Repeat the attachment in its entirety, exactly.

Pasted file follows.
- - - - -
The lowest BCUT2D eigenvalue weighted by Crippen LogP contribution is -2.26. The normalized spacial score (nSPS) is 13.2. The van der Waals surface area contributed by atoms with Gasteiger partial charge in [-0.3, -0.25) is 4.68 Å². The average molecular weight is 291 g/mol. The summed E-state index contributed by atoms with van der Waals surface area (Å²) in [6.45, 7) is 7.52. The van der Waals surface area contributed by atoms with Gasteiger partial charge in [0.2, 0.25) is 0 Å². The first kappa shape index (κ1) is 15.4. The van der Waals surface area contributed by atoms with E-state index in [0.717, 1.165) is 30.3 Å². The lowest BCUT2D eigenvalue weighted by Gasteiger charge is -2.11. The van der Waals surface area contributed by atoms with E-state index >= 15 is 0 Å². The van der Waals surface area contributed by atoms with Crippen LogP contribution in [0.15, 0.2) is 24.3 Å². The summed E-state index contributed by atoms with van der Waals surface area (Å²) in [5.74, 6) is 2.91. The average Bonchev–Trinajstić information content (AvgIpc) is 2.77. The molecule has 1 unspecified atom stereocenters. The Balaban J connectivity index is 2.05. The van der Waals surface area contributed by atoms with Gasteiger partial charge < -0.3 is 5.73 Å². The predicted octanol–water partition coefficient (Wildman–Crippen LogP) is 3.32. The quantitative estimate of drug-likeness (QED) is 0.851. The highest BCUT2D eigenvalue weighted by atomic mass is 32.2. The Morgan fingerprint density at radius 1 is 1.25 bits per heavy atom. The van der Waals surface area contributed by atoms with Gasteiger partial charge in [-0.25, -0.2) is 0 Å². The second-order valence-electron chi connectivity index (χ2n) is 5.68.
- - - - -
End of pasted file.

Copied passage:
The lowest BCUT2D eigenvalue weighted by Crippen LogP contribution is -2.26. The normalized spacial score (nSPS) is 13.2. The van der Waals surface area contributed by atoms with Gasteiger partial charge in [-0.3, -0.25) is 4.68 Å². The average molecular weight is 291 g/mol. The summed E-state index contributed by atoms with van der Waals surface area (Å²) in [6.45, 7) is 7.52. The van der Waals surface area contributed by atoms with Gasteiger partial charge in [0.2, 0.25) is 0 Å². The first kappa shape index (κ1) is 15.4. The van der Waals surface area contributed by atoms with E-state index in [0.717, 1.165) is 30.3 Å². The lowest BCUT2D eigenvalue weighted by Gasteiger charge is -2.11. The van der Waals surface area contributed by atoms with E-state index >= 15 is 0 Å². The van der Waals surface area contributed by atoms with Crippen LogP contribution in [0.15, 0.2) is 24.3 Å². The summed E-state index contributed by atoms with van der Waals surface area (Å²) in [5.74, 6) is 2.91. The average Bonchev–Trinajstić information content (AvgIpc) is 2.77. The molecule has 1 unspecified atom stereocenters. The Balaban J connectivity index is 2.05. The van der Waals surface area contributed by atoms with Gasteiger partial charge < -0.3 is 5.73 Å². The predicted octanol–water partition coefficient (Wildman–Crippen LogP) is 3.32. The quantitative estimate of drug-likeness (QED) is 0.851. The highest BCUT2D eigenvalue weighted by atomic mass is 32.2. The Morgan fingerprint density at radius 1 is 1.25 bits per heavy atom. The van der Waals surface area contributed by atoms with Gasteiger partial charge in [-0.25, -0.2) is 0 Å². The second-order valence-electron chi connectivity index (χ2n) is 5.68.